With the fact that advanced countries can manipulate rules to satisfy their needs, weak countries can be legally forced to receive industrial wastes from first world countries (Adeola, 2000, pp. 688-689). Powerful nations have seized the privilege of gaining economic benefits, while they have successfully and painstakingly avoided the responsibility for their own wastes (Adeola, 2000, pp. 688-689). Strong countries would usually use their influence over the international economic arena to forcefully use other countries as dumpsites of the waste generated in industrialized nations.

And given that most of the countries worldwide have adhered to the tenets of globalization, most of the poor nations voluntarily submitted to the idea that they have to willfully succumb to the calls of more industrialized nations, thus accepting the idea to serve as industrial dumpsites. Thus giving weak nations the brunt of bearing the dismal effect for their environment and natural resources, that at most times have not been generated int heir countries. Though there are certain conventions/policies which have been set up to control this alarming irresponsible dumping of wastes, still, there are blunders that can be pointed out.

In addition to waste dumping, another issue that should worry the international community is the trading of recyclable wastes. Although the Basel Convention is bound to formulate policies geared towards setting a standard on trading of wastes, more often than not, these policies favor richer nations. In effect, the Basel Convention has not been so successful in regulating waste trades. The definitions that it has set out are vague and often do not coincide with the nations own set of definitions.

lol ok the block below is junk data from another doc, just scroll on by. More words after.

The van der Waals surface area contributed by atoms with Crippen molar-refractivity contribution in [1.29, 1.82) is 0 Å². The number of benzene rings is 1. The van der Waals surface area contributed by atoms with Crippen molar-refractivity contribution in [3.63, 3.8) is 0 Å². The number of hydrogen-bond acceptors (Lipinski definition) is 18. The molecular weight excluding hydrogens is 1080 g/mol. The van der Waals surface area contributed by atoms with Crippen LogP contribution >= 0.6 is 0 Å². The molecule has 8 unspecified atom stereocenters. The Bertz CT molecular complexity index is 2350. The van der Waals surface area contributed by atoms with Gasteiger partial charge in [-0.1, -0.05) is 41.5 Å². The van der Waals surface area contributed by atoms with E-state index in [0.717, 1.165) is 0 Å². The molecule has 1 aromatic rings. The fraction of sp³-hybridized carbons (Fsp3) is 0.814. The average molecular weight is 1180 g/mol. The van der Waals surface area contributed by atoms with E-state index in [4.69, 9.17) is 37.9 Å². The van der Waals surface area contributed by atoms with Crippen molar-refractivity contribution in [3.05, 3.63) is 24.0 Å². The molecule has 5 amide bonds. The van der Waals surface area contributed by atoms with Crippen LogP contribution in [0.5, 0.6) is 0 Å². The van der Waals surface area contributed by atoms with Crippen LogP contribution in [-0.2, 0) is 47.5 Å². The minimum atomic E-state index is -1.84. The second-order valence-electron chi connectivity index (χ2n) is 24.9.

For example, a hazardous waste according to the Basel Convention may not be considered hazardous for a particular country, therefore completely not abiding with it. Thus, these inconsistencies make these definitions and policies unfit for use (Alter, 1994, pp. 109-110). In addition, different countries have opposed the Basel Convention to its use arguing that the possible banning of waste trade can harm their economy. Most of the countries, both the developed and developing nations, that halting the trade will serve grave effects on their economy.

First, developed nations could lose an ample amount of economic profits if they lose the chance of dumping their wastes on poorer countries. And on the other hand, the claim of less developed nations that they can only afford second hand materials to be used in their industries, rather than generating raw materials of their own which are more extravagant to produce (Alter, 1994, pp. 111-112). Moreover, recent data and statistics are able to show the manner at which waste dumping has been proven to serve distinct harsh effects on the economy, health and well being of the nations that have been brought up to serve as dump sites.